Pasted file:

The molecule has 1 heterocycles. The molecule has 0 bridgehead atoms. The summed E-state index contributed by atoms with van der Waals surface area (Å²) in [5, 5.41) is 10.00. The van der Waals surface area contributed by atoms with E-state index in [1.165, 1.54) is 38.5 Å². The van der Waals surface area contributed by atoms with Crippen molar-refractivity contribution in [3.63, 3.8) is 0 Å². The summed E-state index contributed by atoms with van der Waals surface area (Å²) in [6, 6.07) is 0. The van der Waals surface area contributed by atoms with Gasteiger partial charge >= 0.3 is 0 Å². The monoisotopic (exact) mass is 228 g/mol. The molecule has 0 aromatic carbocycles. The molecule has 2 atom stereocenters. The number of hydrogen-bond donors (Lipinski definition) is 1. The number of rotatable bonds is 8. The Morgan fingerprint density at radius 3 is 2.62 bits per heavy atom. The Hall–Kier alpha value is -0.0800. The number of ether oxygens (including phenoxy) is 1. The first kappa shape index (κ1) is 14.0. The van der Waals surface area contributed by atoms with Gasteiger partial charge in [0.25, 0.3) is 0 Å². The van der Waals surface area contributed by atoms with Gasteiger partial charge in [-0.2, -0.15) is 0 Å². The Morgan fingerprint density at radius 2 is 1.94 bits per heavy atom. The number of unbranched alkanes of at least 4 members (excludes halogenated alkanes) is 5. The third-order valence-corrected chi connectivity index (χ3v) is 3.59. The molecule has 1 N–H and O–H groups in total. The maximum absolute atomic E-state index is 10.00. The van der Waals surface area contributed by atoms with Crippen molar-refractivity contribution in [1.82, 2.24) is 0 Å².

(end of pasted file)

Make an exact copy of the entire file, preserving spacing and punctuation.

The molecule has 1 heterocycles. The molecule has 0 bridgehead atoms. The summed E-state index contributed by atoms with van der Waals surface area (Å²) in [5, 5.41) is 10.00. The van der Waals surface area contributed by atoms with E-state index in [1.165, 1.54) is 38.5 Å². The van der Waals surface area contributed by atoms with Crippen molar-refractivity contribution in [3.63, 3.8) is 0 Å². The summed E-state index contributed by atoms with van der Waals surface area (Å²) in [6, 6.07) is 0. The van der Waals surface area contributed by atoms with Gasteiger partial charge >= 0.3 is 0 Å². The monoisotopic (exact) mass is 228 g/mol. The molecule has 0 aromatic carbocycles. The molecule has 2 atom stereocenters. The number of hydrogen-bond donors (Lipinski definition) is 1. The number of rotatable bonds is 8. The Morgan fingerprint density at radius 3 is 2.62 bits per heavy atom. The Hall–Kier alpha value is -0.0800. The number of ether oxygens (including phenoxy) is 1. The first kappa shape index (κ1) is 14.0. The van der Waals surface area contributed by atoms with Gasteiger partial charge in [0.25, 0.3) is 0 Å². The van der Waals surface area contributed by atoms with Gasteiger partial charge in [-0.2, -0.15) is 0 Å². The Morgan fingerprint density at radius 2 is 1.94 bits per heavy atom. The number of unbranched alkanes of at least 4 members (excludes halogenated alkanes) is 5. The third-order valence-corrected chi connectivity index (χ3v) is 3.59. The molecule has 1 N–H and O–H groups in total. The maximum absolute atomic E-state index is 10.00. The van der Waals surface area contributed by atoms with Crippen molar-refractivity contribution in [1.82, 2.24) is 0 Å².